By Duncan Idaho –
Centennial, Colo. (July 19, 2019) – As the world commemorates the 50th anniversary of the Apollo 11 moon landing, a group of United Launch Alliance (ULA) interns will launch their own rocket containing payloads built by Ball Aerospace interns and K-12 students from across the country.
The Student Rocket Launch, sponsored by United Launch Alliance and Ball Aerospace, gives students from kindergarten through graduate school hands-on experience working with rockets and payloads (on board experiments and instruments deployed after launch). The program aims to inspire the next generation of scientists, engineers and space entrepreneurs.
This year’s event, which will take place July 20 at the Fort Carson Army Post, features the launch of the 35-foot tall intern-built rocket, named the “Future Heavy Super Sport.” The rocket will reach a peak altitude of 5,500 feet while carrying payloads built by the Ball Intern Rocket Science Team (BIRST) and teams of K-12 students from across the country.
“This year’s Student Rocket Launch honors the legacy of American leadership in space exploration and sets the stage for a new generation to build on that heritage,” said United Launch Alliance President and CEO Tory Bruno. “From the K-12 students through our undergraduate and graduate student interns, this ULA and Ball Aerospace program reaches and inspires the rocket scientists, engineers and space entrepreneurs that will shape our future in space.”
Some of the payloads in this year’s event include data sensors, rovers and a scale model of the Apollo 11 Lunar Module, which carried NASA astronauts Neil Armstrong and Buzz Aldrin to the moon 50 years ago. When submitting their proposals, teams chose whether they wanted to compete for a chance to win up to $5,000 for their school or sponsoring nonprofit organization by guiding their payload closest to a designated ground-based target.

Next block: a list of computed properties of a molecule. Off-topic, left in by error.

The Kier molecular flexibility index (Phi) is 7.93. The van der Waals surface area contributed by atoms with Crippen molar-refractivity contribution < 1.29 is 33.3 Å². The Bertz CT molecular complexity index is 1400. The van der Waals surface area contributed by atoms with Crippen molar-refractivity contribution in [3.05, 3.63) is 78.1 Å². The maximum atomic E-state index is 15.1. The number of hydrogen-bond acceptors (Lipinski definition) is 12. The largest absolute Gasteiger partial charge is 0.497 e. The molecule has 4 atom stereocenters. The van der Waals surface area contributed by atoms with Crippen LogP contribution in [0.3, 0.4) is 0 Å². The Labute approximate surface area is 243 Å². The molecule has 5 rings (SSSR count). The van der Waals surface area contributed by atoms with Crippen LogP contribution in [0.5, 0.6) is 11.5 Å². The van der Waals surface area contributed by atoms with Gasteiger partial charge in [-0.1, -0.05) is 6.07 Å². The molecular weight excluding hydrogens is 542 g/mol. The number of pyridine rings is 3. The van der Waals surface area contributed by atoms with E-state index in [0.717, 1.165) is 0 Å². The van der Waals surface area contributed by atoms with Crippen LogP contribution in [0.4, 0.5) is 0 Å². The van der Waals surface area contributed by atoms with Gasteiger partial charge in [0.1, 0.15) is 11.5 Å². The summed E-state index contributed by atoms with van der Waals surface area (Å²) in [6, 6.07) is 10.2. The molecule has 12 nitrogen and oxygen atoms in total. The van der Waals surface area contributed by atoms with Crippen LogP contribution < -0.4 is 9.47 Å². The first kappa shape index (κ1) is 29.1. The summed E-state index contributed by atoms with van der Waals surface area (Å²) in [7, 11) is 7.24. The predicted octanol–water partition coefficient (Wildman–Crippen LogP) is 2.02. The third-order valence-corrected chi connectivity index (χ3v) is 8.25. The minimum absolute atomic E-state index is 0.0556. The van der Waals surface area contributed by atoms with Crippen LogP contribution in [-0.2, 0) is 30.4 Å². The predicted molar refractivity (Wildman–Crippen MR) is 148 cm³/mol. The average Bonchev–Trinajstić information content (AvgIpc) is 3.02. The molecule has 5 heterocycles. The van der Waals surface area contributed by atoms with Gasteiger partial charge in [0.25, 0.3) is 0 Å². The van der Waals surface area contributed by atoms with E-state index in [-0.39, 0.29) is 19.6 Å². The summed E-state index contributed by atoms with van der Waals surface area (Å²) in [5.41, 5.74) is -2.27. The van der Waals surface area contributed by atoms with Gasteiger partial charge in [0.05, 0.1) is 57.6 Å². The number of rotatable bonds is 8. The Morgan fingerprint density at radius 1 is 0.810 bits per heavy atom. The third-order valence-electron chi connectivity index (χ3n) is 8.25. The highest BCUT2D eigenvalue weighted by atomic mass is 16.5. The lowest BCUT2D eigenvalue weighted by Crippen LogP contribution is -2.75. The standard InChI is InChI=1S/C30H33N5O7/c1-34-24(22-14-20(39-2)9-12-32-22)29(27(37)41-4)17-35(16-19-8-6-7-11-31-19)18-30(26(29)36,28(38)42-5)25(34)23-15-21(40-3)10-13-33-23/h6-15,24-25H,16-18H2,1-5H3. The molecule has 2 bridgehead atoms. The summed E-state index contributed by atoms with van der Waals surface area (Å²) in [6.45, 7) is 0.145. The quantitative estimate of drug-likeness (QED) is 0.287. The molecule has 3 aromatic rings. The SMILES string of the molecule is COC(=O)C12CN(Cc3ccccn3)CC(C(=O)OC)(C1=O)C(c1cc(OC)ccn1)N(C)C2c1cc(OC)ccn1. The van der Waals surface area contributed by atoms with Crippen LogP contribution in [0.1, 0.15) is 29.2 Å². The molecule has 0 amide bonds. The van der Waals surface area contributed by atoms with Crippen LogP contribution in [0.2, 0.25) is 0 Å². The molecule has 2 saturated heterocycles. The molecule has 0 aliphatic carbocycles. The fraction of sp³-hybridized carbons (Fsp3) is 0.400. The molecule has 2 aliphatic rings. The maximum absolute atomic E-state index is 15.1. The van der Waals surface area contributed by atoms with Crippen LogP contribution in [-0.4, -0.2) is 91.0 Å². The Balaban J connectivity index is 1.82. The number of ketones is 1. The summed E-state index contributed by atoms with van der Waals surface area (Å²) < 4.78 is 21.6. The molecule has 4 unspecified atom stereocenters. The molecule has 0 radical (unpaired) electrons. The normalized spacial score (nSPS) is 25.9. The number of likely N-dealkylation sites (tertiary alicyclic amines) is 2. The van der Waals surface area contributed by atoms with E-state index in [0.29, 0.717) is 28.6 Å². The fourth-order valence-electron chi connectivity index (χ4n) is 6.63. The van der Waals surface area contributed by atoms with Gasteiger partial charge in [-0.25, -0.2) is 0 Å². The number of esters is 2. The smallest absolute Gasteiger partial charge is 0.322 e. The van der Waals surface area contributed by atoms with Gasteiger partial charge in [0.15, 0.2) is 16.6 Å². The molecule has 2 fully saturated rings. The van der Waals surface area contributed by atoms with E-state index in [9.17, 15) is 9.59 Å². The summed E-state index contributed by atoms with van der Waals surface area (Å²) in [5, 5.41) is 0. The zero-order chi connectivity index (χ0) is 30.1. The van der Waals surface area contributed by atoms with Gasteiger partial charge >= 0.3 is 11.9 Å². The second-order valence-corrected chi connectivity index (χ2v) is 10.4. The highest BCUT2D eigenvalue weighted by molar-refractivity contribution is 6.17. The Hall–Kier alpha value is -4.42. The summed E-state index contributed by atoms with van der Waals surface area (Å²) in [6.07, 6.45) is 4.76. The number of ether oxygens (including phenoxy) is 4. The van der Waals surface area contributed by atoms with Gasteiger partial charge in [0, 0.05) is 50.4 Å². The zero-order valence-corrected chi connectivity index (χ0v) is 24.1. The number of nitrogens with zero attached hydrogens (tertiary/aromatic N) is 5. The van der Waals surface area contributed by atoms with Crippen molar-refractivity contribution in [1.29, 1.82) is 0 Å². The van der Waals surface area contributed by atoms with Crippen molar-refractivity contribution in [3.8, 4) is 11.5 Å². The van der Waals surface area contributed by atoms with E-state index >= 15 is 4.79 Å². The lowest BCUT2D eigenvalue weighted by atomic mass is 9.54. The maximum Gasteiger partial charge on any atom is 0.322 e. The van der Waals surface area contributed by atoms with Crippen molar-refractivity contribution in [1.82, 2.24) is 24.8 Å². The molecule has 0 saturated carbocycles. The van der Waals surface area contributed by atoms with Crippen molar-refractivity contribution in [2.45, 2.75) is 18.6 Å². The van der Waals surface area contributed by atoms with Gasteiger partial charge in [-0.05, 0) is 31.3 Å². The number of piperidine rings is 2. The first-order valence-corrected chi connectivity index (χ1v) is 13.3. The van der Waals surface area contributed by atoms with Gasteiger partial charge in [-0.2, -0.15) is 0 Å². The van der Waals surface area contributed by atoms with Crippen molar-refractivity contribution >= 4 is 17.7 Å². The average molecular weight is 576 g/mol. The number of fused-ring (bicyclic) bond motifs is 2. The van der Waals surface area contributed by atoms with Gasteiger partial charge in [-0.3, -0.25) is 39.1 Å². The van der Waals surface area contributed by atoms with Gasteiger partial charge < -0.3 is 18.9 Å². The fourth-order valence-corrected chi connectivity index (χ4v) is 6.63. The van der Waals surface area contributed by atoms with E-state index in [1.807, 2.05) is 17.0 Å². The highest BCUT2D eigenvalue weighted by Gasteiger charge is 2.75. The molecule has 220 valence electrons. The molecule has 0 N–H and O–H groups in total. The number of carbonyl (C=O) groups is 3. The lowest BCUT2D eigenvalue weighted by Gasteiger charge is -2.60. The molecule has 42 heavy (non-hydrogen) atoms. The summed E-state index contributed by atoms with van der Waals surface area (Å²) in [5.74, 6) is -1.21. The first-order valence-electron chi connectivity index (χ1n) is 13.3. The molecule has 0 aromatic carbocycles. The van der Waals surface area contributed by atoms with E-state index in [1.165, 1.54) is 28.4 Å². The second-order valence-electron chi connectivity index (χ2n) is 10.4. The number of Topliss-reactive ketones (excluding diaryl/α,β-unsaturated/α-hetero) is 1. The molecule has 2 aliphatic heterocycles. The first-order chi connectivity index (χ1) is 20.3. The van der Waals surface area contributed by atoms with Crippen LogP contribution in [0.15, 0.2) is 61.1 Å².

The Student Rocket Launch program simulates a real-life launch campaign so students can experience a condensed version of the rocket building and launch process. Over an eight-week period, students work on their own time to design, build and test the rockets and payloads with the guidance of mentors from ULA and Ball Aerospace.
This year’s event features 32 interns and 29 mentors from United Launch Alliance, and 35 interns and 28 mentors from the Ball Intern Rocket Science Team (BIRST).
“The BIRST program provides an authentic engineering experience for our interns,” said Rob Strain, president, Ball Aerospace. “Designing and building payloads that must survive a launch and operate in space is a great challenge, and our long-running partnership with ULA offers our Ball interns a real-world application.”
In addition to the Future Heavy Super Sport, the Student Rocket Launch also will include the launch of several smaller high-power rockets that will reach altitudes of more than 9,000 feet above ground level.
Look for the hashtag #StudentsRockIt on social media for updates and photos from this year’s event. Visit our Intern Rocket page for more information on the Student Rocket Launch program.
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